It was a dreary end to a dreadful premiership. Theresa May’s final “reflections” speech last week was as devoid of insight as one might expect given her government’s sorry record. “Worried about the state of politics,” she showed little contrition for her failings. The former prime minister grasped for the grand sweep of recent history in lieu of so few personal achievements to highlight.
That underwhelming performance underscores why British Conservatives have gone “all‐in” on the maverick former mayor of London Boris Johnson as their new leader and prime minister. The eccentric zip‐lining, soccer‐bruising, blond, shaggy‐haired former journalist is seen as the antithesis of May’s sterility, given his Ronald Reagan‐esque optimism.
British politics corrects abruptly to perceived failure. Such has been the catastrophe in Conservative fortunes under May (a lost majority, a 24‐percentage point collapse in polling numbers from peak, a failure to deliver Brexit and a complete breakdown in functioning government); Conservatives saw fundamental change as their only salvation.
Johnson is the anti‐May, with differences far beyond character. Where she was unwilling to countenance leaving the European Union without an withdrawal agreement, Johnson is committed to Brexit “do or die” by Oct. 31. Where May struggled with public exposure, Johnson can reach beyond politicians and speak directly to the public. Where she has proven an electoral liability, Johnson is a proven winner, having seen off the hard‐left Ken Livingstone twice in mayoral elections in liberal London.
The Labour party and liberal commentators in the United States try to lump Johnson in with President Trump as some sort of populist whipping up hatred and fear. But Johnson’s policy record and disposition is much closer to David Cameron‐style social liberalism than to Trump or May.
Trump’s inaugural address talked up threats to America. On the campaign trail he bemoaned the death of the American Dream. May didn’t go that far, but her pessimistic worldview saw a Britain infested with burning injustices for the government to fix. That resulted in busybody policy. Her government is widely ridiculed for seemingly banning activities every week.
May’s authoritarian streak was personified by a deeply illiberal immigration policy. She championed capping net migration with a crude target and creating a “really hostile environment” for illegal immigrants, replete with “Go Home” vans deployed in highly concentrated ethnic minority neighborhoods. As home secretary, she oversaw the Windrush scandal, which resulted in legal migrants from the 1970s denied rights and in some cases even deported wrongfully.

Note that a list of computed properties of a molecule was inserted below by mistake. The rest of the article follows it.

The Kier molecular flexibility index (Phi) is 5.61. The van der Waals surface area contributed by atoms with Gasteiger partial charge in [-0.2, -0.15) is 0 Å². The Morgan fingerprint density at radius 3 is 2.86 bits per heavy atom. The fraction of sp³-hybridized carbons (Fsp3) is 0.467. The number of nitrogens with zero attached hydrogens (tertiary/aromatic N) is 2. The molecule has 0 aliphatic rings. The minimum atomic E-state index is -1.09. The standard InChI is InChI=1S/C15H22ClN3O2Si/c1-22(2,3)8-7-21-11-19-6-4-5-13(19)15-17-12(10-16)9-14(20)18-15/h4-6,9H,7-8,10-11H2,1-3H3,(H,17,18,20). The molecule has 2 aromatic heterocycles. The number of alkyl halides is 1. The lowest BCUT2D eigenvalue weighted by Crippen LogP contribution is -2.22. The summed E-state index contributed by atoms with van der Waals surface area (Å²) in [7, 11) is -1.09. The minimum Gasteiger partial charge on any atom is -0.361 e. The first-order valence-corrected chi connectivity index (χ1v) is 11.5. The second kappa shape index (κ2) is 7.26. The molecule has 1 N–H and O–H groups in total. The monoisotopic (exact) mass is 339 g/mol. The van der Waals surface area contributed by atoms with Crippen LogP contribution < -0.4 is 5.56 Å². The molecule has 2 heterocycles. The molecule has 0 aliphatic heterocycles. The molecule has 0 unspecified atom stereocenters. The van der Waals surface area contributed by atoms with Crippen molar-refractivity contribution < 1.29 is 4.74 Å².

Johnson’s instincts, in contrast, are liberal and permissive. He’s an optimist, pro‐free trade and pro‐immigration. He even actively championed the idea of an amnesty for illegal immigrants during the Brexit referendum campaign. Today he wants a shift to an Australian‐style points‐based immigration system, which former May staffers oppose.
Yes, Johnson takes traditional conservative positions on many issues. He is partial to a tax cut, skeptical about new economic regulation and libertarian on the nanny state. This itself marks a sharp break from May, who continually distanced herself from Thatcherism. But Johnson is no slavish disciple to free‐market economics. As mayor of London, he championed the Living Wage and had a penchant for large infrastructure projects. Newspaper reports suggest he might even now expand social insurance for old‐age care.
What perhaps marks him out most though is an inherent buoyant attitude about the future. After years of media and self‐inflicted gloom associated with Brexit‐induced uncertainty, he sees the many positives Britain has to build on.
The working age employment rate is at record levels and inflation is at target. Real earnings are growing robustly and the public deficit has been mostly eliminated. If Johnson can deliver Brexit and move on, the foundations for economic prosperity and defeating Jeremy Corbyn are strong. Johnson is seen as the change agent to deliver.
Why, then, do many consider him some unacceptable, hard‐right populist demagogue?
The simple answer is Brexit — the key dividing line in British politics. Johnson was a key part of the Leave campaign, and some cannot forgive what they consider a monumental national mistake. They are willing to ignore their own eyes and ears on his socially liberal record because they have convinced themselves that Brexit is necessarily a nationalist, xenophobic pursuit by definition.
True, some of his detractors find his journalistic contributions intolerable too. Like Trump, his past comments about gay people or burqas making people “look like letterboxes” can offend. But Johnson was a key proponent of same‐sex marriage legislation. His comments about burqas came within an article making the case against banning them, as Denmark had.
Johnson’s opponents might console themselves that his premiership could be short‐lived. His willingness to leave the European Union without a deal is not supported by the House of Commons, and so October could see a parliamentary no‐confidence vote, his defeat and a general election.
Yet whatever your views on Brexit and the likelihood for his government and electoral success, it’s bizarre to consider him some right‐wing zealot. In contrast to May, Johnson as prime minister is a firm move in a pro‐freedom direction.